A spacecraft was launched from Cape Kennedy, USA, on Friday, (6 April) for as 22-month journey to Jupiter -- a mission which scientists hope will yield clues to the basic structure of the universe, and the creation of life.
GV Pioneer II on launch pad (2 shots)
GV NIGHT SCENE...prior to launching
GV Pioneer II firing second ignition system
Initials ES. 1710 ES. 1725
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Background: A spacecraft was launched from Cape Kennedy, USA, on Friday, (6 April) for as 22-month journey to Jupiter -- a mission which scientists hope will yield clues to the basic structure of the universe, and the creation of life.
Pioneer -II should pass within 25,000 miles of Jupiter, the largest planet in the solar system. By interplanetary reckoning that is a close miss. Its predecessor, Pioneer 10, now half-way to Jupiter, was programmed to travel within 100,000 miles of Jupiter.
Pioneer-II carries special identification to proclaim earth as its origin, because it is expected to continue beyond Jupiter to become a wanderer around the Milky Way, and scientists still bear in mind the possibility of contacting alien life forms. The spacecraft's 620 million mile (992 million kilometres) Odyssey will take it at about 31,000 miles an hour (50,000 kilometres an hour) through a far-from empty Space. Among the hazards it will encounter is the 205-million mile wide asteroid belt beyond Mars -- which will take seven months to traverse.
The spaceship is crammed with scientific instruments. It is designed to carry out 14 specific experiments, investigating atmosphere, radiation, magnetism, heat and other aspects of Jupiter and its 12 satellites. It also carried a plaque showing pictures of a man and woman - just in case it lands somewhere where there is life.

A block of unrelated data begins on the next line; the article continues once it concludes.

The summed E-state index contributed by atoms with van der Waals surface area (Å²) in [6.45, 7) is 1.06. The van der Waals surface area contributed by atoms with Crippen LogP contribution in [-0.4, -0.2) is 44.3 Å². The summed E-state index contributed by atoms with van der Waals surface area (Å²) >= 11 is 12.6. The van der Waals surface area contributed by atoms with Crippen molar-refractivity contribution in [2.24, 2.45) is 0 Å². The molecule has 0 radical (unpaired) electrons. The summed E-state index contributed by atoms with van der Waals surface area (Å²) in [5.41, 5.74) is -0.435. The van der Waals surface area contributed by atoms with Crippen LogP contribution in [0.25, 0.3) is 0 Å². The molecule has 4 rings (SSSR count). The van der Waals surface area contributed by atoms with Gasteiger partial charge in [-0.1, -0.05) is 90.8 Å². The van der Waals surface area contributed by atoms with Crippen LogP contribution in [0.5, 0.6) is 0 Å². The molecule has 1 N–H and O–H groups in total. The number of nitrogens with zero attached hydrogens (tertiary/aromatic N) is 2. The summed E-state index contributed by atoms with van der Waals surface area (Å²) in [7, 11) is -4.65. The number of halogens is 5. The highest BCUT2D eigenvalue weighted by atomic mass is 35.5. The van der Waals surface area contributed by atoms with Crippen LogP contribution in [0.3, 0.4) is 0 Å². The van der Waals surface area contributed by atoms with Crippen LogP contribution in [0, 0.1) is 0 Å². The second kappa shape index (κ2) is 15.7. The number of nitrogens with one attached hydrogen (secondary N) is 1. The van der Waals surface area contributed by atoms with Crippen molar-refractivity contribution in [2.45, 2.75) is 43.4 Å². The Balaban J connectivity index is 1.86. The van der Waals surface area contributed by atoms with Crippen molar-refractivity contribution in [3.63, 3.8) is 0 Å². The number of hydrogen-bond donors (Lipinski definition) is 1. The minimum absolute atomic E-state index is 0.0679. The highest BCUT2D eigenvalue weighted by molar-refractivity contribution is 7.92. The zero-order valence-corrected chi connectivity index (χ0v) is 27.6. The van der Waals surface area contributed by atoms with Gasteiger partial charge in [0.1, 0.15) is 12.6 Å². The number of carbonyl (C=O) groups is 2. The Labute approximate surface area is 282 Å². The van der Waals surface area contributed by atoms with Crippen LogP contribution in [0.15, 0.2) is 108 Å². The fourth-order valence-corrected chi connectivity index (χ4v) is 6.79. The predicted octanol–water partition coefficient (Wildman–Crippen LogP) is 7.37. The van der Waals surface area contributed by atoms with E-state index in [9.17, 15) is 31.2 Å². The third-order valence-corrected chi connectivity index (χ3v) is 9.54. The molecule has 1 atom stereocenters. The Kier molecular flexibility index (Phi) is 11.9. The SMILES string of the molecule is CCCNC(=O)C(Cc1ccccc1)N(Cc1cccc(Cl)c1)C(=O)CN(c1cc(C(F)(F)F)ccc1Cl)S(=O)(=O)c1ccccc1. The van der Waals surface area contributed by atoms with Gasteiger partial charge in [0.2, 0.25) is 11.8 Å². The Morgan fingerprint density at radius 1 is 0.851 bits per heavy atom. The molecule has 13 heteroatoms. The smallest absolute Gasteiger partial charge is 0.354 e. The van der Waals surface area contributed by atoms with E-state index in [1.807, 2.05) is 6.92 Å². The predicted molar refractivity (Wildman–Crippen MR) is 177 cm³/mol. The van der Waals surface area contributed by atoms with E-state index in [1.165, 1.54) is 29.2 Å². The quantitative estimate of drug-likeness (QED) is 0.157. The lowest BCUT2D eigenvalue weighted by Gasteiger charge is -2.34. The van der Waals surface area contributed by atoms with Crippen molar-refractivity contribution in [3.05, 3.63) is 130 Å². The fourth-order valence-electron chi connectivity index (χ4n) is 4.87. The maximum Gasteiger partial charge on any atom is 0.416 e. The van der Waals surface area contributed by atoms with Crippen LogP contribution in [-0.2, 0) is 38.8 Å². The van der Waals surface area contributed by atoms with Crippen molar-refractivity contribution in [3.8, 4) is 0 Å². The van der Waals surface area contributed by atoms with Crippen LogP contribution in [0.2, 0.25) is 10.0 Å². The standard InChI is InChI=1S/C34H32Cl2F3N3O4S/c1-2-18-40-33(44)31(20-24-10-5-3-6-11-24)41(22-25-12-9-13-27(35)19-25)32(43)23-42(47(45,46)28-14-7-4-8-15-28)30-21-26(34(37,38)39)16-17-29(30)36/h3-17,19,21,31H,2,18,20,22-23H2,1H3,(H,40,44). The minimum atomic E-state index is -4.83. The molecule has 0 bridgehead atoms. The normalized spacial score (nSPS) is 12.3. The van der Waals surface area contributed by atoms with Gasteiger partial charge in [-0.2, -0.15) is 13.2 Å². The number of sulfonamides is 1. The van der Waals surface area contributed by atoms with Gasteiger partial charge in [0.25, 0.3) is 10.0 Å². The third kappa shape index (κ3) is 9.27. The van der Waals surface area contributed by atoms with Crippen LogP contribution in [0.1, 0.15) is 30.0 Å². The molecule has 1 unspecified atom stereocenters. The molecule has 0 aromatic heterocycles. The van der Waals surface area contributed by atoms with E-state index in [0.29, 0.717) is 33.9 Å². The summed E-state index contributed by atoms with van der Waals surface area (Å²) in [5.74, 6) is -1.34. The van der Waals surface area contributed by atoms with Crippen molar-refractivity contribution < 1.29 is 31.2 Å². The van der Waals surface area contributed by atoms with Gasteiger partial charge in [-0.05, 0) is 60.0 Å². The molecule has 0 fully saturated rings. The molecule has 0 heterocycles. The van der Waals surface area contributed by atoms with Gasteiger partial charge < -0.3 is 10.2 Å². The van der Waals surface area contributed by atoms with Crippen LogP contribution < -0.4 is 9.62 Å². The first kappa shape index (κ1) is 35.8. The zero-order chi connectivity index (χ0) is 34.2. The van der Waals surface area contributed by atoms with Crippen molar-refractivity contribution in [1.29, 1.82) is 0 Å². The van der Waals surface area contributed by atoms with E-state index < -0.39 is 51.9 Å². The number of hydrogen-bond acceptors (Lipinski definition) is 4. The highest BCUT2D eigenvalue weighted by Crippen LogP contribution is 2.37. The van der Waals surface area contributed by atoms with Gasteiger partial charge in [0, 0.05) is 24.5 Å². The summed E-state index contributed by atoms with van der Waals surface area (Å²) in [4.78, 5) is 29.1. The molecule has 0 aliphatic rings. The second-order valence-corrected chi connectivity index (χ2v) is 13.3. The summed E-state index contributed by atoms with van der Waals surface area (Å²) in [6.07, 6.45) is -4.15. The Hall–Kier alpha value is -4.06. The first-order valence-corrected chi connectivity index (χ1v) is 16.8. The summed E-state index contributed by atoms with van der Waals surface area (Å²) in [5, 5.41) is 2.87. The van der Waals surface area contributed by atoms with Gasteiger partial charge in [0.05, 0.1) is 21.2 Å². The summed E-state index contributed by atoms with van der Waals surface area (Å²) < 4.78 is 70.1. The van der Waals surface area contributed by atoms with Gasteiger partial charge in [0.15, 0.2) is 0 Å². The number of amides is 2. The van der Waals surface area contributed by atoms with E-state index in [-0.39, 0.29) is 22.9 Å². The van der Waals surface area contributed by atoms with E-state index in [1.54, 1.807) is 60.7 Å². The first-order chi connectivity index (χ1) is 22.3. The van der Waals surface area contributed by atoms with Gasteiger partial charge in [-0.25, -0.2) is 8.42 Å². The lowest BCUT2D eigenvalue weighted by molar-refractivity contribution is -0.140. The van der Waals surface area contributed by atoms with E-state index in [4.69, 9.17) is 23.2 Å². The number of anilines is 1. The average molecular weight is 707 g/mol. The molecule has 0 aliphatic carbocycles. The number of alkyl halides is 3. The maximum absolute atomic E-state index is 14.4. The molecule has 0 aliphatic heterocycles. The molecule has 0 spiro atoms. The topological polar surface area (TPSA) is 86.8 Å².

SYNOPSIS: At Cape Kennedy in the United States, another step in Man's quest for knowledge about the universe. Pioneer-II is ready for its 620 million mile trip to Jupiter, a 22-month Odyssey which scientists hope will produce new evidence about the structure of the universe, and the origins of life.
The launching took place on Friday. The spacecraft was ready. Inside was crammed equipment to carry out fourteen separate experiments into conditions on Jupiter.
Lift-off, and all went well. Pioneer-II quickly reached the 32,000 miles an hour needed to get away from Earth and begin its long journey which should take it to within 25,000 miles of the surface of Jupiter. That may not seem close, but it is by scientific standards. The earlier Pioneer 10, which is now half-way to Jupiter, will only pass within 100,000 miles.
After passing Jupiter, Pioneer-II could wander forever throughout the Milky Way. It even carries special greetings in case it's intercepted by intelligent creatures somewhere in the mysteries of space.